The first days of the Parish School of Religion will be next Sunday and Monday, September 13 and 14, respectively. As we begin this school year, we pray for all of our students and teachers. In particular, we ask the Holy Spirit to be with them as they learn more about our faith and translating it into action in their daily lives.

This year we warmly welcome Miss Kelly Holton who is the new Coordinator of Religious Education. Kelly comes to us with experience in having taught in parish school of religion programs in the area and has just completed a Master of Arts degree in Theology. Kelly is responsible for the coordination of religious education in the parish and has been busy cleaning the classrooms and putting in place the requirements of the present County health order.

Please pray for her, the students, and the teachers that the Lord Jesus will bless them in a special way.

In Christ,
Father Bené


Notes From The Pastor’s Pen – August 30, 2020

Dear friends,

This past Tuesday on the Solemnity of Saint Louis IX, the Most Reverend Mitchell Thomas Rozanski was installed as the tenth Archbishop of Saint Louis in the Cathedral Basilica of Saint Louis. Father Mike Donald and I, along with some parishioners, were able to be present for this historic occasion. Given the present health order, seating was limited and yet a considerable number of persons were able to be there given the significant size of the Cathedral Basilica.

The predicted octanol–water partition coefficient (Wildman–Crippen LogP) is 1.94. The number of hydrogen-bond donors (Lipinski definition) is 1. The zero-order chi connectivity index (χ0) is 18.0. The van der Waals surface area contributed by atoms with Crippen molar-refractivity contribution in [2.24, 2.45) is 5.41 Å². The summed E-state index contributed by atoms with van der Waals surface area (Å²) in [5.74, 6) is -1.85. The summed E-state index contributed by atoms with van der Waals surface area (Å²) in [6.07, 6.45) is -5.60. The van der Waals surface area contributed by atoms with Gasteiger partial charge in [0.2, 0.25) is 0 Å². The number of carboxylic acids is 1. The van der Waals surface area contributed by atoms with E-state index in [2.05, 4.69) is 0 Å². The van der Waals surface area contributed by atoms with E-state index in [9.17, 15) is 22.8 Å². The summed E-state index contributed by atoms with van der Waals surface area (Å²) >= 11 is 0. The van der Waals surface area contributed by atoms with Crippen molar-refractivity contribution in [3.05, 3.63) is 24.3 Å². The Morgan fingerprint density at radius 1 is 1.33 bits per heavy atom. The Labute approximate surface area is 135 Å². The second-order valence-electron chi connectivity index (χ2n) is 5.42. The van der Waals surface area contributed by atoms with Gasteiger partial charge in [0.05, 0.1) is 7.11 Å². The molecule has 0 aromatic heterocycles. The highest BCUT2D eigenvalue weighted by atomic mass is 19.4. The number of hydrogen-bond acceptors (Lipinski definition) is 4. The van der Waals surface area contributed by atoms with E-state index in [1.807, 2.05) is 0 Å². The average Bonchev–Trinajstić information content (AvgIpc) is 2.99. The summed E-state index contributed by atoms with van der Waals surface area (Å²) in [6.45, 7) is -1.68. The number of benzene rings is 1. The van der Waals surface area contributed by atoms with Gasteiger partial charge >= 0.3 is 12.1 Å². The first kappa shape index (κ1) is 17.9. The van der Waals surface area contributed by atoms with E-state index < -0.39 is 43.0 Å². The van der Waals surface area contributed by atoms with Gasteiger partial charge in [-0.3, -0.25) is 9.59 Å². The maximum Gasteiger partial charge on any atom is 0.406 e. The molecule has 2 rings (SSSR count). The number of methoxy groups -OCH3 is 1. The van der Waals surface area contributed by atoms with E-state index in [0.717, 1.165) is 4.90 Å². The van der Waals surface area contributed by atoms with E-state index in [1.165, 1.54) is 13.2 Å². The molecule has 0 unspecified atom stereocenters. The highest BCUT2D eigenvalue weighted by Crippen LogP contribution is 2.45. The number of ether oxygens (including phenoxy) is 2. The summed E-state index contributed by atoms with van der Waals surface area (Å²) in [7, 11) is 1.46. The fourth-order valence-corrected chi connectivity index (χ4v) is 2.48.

At the beginning of the Mass of Installation, the representative of our Holy Father publicly read the Apostolic Letter by which Pope Francis appointed the Most Reverend Mitchell Rozanski as Archbishop of Saint Louis and conferred on him the Pallium, a woolen vestment which consists of a narrow circular band placed around the shoulders with a short lappet hanging from the front and back.

The Pallium represents “the lost, sick or weak sheep which the shepherd places on his shoulders and carries to the waters of life” and “is the symbol of a special relationship with the Pope and expresses, moreover, the power, that, in communion with the Church of Rome, the metropolitan acquires by right in his own jurisdiction” (The Office of the Liturgical Celebrations of the Roman Pontiff, “The Use of the Pallium,” Vatican.va (2020),
http://www.vatican.va/news_services/liturgy/details/ns_lit_doc_20091117_pallio_en.html ).

Here we recall that the Bishops of the Church are successors of the college of Apostles and that the direct successor of Saint Peter is the Bishop of Rome. The Bishops of the Church exercise their jurisdiction with and under the Bishop of Rome. What took place this past week was a visible manifestation of the unity of the Catholic Church and an expression of the pastoral solicitude of the Bishop of Rome for the people of the Archdiocese and Province of Saint Louis.